First I'll find any vertical
asymptotes, by setting the denominator equal to zero and solving:

x
– 2 = 0
x
= 2

So I have a vertical
asymptote at x
= 2.

I'll dash this
in:

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Looking at the degrees
of the numerator and denominator, I see that the numerator is a quadratic
while the denominator is linear. Since the degree is one greater in
the numerator, I know that I will have a slant asymptote. But I need
to do the long division to find out what the equation of the slant asymptote
is going to be.

Hmm... The slant asymptote
is clearly y
= x + 1, but
there is no remainder; the division came out evenly. That's because
the numerator happens to factor as (x
– 2)(x + 1),
so the x
– 2 factor divides
out evenly and there is no remainder.

In any case, the
slant (not horizontal) asymptote is at y
= x + 1:

y
= 0: 0 = (x^{2}
– x – 2) / (x – 2)
_{
}0
= x^{2} – x – 2
0 = (x
– 2)(x + 1)
x
= 2, x = –1

I know that I can't
have x
= 2, as an
x-intercept,
because this is actually the vertical asymptote. So I'll ignore
that "solution" of the above equation.

The intercepts
then are (0,
1) and (–1,
0):

Now I'll plot a few more
points. However, since this example is actually a special case of slant-asymptote
problem (and something of a trick question), I'll also show you the
points for the slant asymptote only.

x

y
= ^{(x2 – x – 2)}/_{(x
– 2)}

y
= x + 1

–6

y
= ^{(36 + 6 – 2)}/_{(–6 – 2)} = –5

y
= –5

–5

y
= ^{(25 + 5 – 2)}/_{(–5 – 2)} =
–4

y
= –4

–4

y
= ^{(16 + 4 – 2)}/_{(–4 – 2)} =
–3

y
= –3

–3

y
= ^{(9 + 3 – 2)}/_{(–3 – 2)} =
–2

y
= –2

–2

y
= ^{(4 + 2 – 2)}/_{(–2 – 2)} =
–1

y
= –1

–1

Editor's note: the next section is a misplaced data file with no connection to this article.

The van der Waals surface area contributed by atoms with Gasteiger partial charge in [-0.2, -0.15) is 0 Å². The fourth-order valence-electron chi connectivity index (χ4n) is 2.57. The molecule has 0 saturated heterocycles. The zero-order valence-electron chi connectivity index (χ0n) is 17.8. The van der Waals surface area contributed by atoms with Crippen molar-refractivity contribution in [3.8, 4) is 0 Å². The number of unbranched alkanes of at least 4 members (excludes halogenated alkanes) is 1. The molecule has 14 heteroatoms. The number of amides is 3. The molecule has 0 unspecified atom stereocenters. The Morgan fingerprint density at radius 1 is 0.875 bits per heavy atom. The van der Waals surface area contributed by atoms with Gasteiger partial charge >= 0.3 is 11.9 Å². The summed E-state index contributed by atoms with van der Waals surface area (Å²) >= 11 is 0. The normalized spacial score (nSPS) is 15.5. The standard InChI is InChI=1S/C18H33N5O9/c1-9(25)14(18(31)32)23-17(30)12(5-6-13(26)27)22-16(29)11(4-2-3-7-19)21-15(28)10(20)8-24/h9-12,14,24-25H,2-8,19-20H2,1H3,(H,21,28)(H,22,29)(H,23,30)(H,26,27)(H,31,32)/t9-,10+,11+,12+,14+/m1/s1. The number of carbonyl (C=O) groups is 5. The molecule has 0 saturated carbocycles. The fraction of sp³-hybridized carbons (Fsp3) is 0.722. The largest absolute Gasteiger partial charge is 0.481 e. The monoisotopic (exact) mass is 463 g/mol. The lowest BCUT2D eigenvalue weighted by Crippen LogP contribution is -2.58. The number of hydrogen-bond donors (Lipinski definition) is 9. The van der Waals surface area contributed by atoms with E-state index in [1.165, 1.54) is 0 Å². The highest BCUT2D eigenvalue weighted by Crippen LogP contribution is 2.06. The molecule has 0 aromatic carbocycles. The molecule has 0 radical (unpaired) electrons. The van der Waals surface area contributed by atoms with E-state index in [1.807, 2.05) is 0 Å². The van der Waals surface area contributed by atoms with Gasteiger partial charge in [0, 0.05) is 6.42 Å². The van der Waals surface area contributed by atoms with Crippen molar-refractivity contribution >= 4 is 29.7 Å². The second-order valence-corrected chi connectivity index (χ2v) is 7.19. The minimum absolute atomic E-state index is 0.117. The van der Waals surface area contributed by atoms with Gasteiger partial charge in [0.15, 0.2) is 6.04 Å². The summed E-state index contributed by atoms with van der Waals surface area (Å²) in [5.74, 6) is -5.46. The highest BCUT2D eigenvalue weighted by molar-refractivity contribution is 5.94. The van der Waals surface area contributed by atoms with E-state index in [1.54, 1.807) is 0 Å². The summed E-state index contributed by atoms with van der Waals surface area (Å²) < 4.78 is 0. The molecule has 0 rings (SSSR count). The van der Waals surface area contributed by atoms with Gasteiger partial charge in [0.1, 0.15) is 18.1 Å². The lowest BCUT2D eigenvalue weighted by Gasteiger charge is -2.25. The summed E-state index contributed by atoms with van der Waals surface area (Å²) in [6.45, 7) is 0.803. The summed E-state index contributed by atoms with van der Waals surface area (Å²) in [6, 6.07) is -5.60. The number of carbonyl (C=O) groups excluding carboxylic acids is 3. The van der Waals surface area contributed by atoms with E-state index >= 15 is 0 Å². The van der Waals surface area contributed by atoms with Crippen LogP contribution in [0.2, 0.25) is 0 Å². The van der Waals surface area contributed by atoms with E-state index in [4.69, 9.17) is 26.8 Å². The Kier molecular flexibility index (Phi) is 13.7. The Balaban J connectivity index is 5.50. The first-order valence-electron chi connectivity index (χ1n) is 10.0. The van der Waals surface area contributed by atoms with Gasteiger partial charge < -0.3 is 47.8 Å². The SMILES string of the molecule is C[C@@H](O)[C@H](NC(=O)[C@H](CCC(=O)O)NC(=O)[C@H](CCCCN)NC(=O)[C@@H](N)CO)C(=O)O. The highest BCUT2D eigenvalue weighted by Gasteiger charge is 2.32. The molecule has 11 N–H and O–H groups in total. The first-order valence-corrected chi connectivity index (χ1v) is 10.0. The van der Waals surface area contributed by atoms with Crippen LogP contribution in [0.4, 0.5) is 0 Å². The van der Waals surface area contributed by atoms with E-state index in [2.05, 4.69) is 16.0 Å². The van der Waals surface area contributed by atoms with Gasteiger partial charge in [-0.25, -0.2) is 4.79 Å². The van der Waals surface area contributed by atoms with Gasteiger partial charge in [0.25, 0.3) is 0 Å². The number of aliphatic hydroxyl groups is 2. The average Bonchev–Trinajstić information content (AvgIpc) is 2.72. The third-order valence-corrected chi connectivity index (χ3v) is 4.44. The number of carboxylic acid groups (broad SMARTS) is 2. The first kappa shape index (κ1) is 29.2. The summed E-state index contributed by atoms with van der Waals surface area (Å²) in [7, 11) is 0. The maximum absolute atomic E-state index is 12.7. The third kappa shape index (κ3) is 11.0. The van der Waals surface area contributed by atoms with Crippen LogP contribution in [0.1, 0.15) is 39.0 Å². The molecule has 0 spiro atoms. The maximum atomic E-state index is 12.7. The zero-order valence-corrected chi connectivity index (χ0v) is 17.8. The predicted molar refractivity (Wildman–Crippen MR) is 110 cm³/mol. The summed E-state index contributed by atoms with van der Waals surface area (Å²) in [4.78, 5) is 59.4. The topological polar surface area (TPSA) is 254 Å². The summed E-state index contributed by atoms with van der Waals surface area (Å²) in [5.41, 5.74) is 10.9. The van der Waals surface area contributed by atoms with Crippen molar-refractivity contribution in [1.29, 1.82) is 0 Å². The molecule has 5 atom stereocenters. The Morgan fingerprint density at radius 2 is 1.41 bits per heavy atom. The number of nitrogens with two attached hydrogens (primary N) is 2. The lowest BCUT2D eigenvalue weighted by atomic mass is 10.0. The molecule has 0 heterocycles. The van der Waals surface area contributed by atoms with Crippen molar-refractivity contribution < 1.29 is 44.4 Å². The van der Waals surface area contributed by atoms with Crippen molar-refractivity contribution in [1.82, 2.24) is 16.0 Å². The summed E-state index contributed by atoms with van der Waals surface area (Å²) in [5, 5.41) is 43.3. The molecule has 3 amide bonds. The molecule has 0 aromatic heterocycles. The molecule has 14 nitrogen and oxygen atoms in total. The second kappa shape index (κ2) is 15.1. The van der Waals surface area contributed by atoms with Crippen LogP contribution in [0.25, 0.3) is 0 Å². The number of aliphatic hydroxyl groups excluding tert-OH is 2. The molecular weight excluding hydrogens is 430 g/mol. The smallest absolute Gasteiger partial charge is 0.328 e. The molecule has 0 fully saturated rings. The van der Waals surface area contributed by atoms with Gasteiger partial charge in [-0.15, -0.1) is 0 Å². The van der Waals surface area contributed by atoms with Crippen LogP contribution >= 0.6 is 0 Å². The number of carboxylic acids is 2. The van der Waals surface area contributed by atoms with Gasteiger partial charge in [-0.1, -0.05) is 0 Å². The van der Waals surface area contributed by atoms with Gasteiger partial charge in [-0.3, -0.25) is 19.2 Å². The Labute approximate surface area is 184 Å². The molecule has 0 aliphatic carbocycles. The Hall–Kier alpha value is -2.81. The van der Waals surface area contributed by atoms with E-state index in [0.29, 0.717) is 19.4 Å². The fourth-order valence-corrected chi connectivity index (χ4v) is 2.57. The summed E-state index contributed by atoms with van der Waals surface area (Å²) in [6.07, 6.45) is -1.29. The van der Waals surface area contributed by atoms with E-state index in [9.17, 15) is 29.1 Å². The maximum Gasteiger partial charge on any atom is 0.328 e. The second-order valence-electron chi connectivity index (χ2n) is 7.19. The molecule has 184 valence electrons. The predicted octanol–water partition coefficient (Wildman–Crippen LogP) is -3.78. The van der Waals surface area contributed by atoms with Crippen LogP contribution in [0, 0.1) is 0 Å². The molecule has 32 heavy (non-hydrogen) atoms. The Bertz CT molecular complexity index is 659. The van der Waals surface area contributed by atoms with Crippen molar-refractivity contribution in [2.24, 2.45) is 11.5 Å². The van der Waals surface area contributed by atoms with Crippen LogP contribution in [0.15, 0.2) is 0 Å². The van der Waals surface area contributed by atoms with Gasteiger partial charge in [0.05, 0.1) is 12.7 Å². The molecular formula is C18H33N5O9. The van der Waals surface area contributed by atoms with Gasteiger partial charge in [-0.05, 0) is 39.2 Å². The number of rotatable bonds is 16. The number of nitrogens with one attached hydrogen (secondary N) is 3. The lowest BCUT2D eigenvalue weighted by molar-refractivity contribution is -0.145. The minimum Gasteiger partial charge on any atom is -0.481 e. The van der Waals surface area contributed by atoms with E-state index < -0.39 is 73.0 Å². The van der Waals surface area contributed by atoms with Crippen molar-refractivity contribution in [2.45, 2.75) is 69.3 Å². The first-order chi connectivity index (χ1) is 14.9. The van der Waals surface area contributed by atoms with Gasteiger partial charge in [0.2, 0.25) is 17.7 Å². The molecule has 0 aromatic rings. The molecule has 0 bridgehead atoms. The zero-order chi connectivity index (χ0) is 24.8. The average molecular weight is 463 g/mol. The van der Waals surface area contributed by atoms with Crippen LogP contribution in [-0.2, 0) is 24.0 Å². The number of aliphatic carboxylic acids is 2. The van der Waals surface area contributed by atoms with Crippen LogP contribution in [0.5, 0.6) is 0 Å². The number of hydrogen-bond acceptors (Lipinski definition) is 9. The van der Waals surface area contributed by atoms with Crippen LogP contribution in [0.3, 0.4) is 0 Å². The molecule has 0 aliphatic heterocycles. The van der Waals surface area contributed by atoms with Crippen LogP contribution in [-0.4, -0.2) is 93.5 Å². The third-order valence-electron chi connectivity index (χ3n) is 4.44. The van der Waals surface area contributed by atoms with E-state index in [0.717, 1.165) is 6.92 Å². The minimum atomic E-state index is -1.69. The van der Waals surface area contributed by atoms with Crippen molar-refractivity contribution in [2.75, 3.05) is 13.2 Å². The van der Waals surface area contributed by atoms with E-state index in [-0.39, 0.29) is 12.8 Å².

y
= ^{(1 + 1 – 2)}/_{(–1 – 2)} = 0

y
= 0

0

y
= ^{(0 – 0 – 2)}/_{(0 – 2)} = 1

y
= 1

1

y
= ^{(1 – 1 – 2)}/_{(1 – 2)} = 2

y
= 2

2

—
y is not defined —

y
= 3

3

y
= ^{(9 – 3 – 2)}/_{(3 – 2)} = 4

y
= 4

4

y
= ^{(16 – 4 – 2)}/_{(4 – 2)} = 5

y
= 5

Do you see how that, except
for the one point where the rational function isn't defined (at x
= 2), the two lines
are the same? In general, this is not true for rationals. But in this
special case — where the long division works out with no remainder — you
don't actually even need the asyptote lines dashed in. Instead, you find
the slant asymptote equation (in this case, y
= x + 1), and
you draw that in for the rational
graph.

The only difference
between the slant asymptote of the rational function and the rational
function itself is that the rational function isn't defined at
x
= 2. To account
for this, I leave a nice big open circle at the point where x
= 2, showing
that I know that this point is not actually included on the graph,
because of the zero in the denominator of the rational.

Warning: This graph is
not the norm for rationals. But you should expect to encounter one like
this, perhaps on the test. I've only ever seen this done with slant asymptotes,
but it could be done with horizontal asymptotes, too. Keep in mind that
you can't just "cancel off" duplicate factors when graphing
rationals; you still need to account for all the zeroes of the denominator.

Note that your calculator
will probably not show this hole in the graph, and "TRACE" will
probably miss it too, since it is unlikely that x
= 2 will be exactly
on the pixel that the calculator is processing. But even if the graph
does not show the gap in the line, the calculator will show no value for
y
when x
is two.

When I
asked my calculator to evaluate y
for x
= 2, I got this:

If it just so happens that
the vertical asymptote falls on a pixel (rather than between
two pixels), then the gap in the graph will display on the calculator's
pretty picture.

For instance,
when I changed the window settings on my graphing calculator so
the x-values
ran from –7
to 7
(rather than the default –10
to 10),
the gap was (just barely) visible:

When you do these graphs,
get in the habit of working methodically through all the steps (vertical
asymptote(s), horizontal or slant asymptote, intercept(s), plotted points,
and graph), so you can do the graphing easily when you get to the test.
And, as you can see above, you will need to know this material well enough
that your calculator doesn't mess you up.

Stapel, Elizabeth.
"Graphing Rational Functions: The Special Case with the 'Hole'." Purplemath. Available from https://www.purplemath.com/modules/grphrtnl4.htm.
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